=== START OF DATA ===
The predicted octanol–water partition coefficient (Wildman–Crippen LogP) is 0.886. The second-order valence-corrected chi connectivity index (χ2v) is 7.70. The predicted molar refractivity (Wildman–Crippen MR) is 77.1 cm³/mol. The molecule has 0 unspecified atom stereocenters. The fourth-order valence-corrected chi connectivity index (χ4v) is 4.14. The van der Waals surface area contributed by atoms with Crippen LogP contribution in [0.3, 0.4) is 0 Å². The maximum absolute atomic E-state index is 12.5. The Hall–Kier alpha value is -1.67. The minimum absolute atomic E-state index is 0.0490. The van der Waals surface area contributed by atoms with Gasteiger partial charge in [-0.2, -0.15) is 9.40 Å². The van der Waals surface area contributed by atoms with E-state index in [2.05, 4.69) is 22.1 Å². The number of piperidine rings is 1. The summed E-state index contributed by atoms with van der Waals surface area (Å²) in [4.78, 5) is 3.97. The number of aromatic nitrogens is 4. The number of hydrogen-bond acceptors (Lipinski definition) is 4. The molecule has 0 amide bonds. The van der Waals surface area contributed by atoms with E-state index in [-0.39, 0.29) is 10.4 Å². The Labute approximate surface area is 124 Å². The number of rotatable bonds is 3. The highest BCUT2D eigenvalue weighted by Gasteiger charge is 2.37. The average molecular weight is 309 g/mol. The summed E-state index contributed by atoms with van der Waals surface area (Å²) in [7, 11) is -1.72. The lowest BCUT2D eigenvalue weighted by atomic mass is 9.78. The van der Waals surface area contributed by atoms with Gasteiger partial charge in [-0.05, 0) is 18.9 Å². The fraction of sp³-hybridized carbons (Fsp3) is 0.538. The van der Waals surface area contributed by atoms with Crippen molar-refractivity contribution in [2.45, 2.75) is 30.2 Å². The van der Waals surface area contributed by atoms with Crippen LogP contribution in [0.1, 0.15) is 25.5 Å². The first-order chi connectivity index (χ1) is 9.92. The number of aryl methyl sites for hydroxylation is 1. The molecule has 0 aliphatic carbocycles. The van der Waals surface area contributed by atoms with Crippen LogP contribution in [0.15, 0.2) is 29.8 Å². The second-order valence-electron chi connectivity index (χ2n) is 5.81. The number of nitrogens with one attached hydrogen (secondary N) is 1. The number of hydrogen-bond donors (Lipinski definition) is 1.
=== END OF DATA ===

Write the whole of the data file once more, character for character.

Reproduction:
The predicted octanol–water partition coefficient (Wildman–Crippen LogP) is 0.886. The second-order valence-corrected chi connectivity index (χ2v) is 7.70. The predicted molar refractivity (Wildman–Crippen MR) is 77.1 cm³/mol. The molecule has 0 unspecified atom stereocenters. The fourth-order valence-corrected chi connectivity index (χ4v) is 4.14. The van der Waals surface area contributed by atoms with Crippen LogP contribution in [0.3, 0.4) is 0 Å². The maximum absolute atomic E-state index is 12.5. The Hall–Kier alpha value is -1.67. The minimum absolute atomic E-state index is 0.0490. The van der Waals surface area contributed by atoms with Gasteiger partial charge in [-0.2, -0.15) is 9.40 Å². The van der Waals surface area contributed by atoms with E-state index in [2.05, 4.69) is 22.1 Å². The number of piperidine rings is 1. The summed E-state index contributed by atoms with van der Waals surface area (Å²) in [4.78, 5) is 3.97. The number of aromatic nitrogens is 4. The number of hydrogen-bond acceptors (Lipinski definition) is 4. The molecule has 0 amide bonds. The van der Waals surface area contributed by atoms with E-state index in [-0.39, 0.29) is 10.4 Å². The Labute approximate surface area is 124 Å². The number of rotatable bonds is 3. The highest BCUT2D eigenvalue weighted by Gasteiger charge is 2.37. The average molecular weight is 309 g/mol. The summed E-state index contributed by atoms with van der Waals surface area (Å²) in [7, 11) is -1.72. The lowest BCUT2D eigenvalue weighted by atomic mass is 9.78. The van der Waals surface area contributed by atoms with Gasteiger partial charge in [-0.05, 0) is 18.9 Å². The fraction of sp³-hybridized carbons (Fsp3) is 0.538. The van der Waals surface area contributed by atoms with Crippen molar-refractivity contribution in [2.45, 2.75) is 30.2 Å². The van der Waals surface area contributed by atoms with Crippen LogP contribution in [0.1, 0.15) is 25.5 Å². The first-order chi connectivity index (χ1) is 9.92. The number of aryl methyl sites for hydroxylation is 1. The molecule has 0 aliphatic carbocycles. The van der Waals surface area contributed by atoms with Crippen LogP contribution in [0.15, 0.2) is 29.8 Å². The second-order valence-electron chi connectivity index (χ2n) is 5.81. The number of nitrogens with one attached hydrogen (secondary N) is 1. The number of hydrogen-bond donors (Lipinski definition) is 1.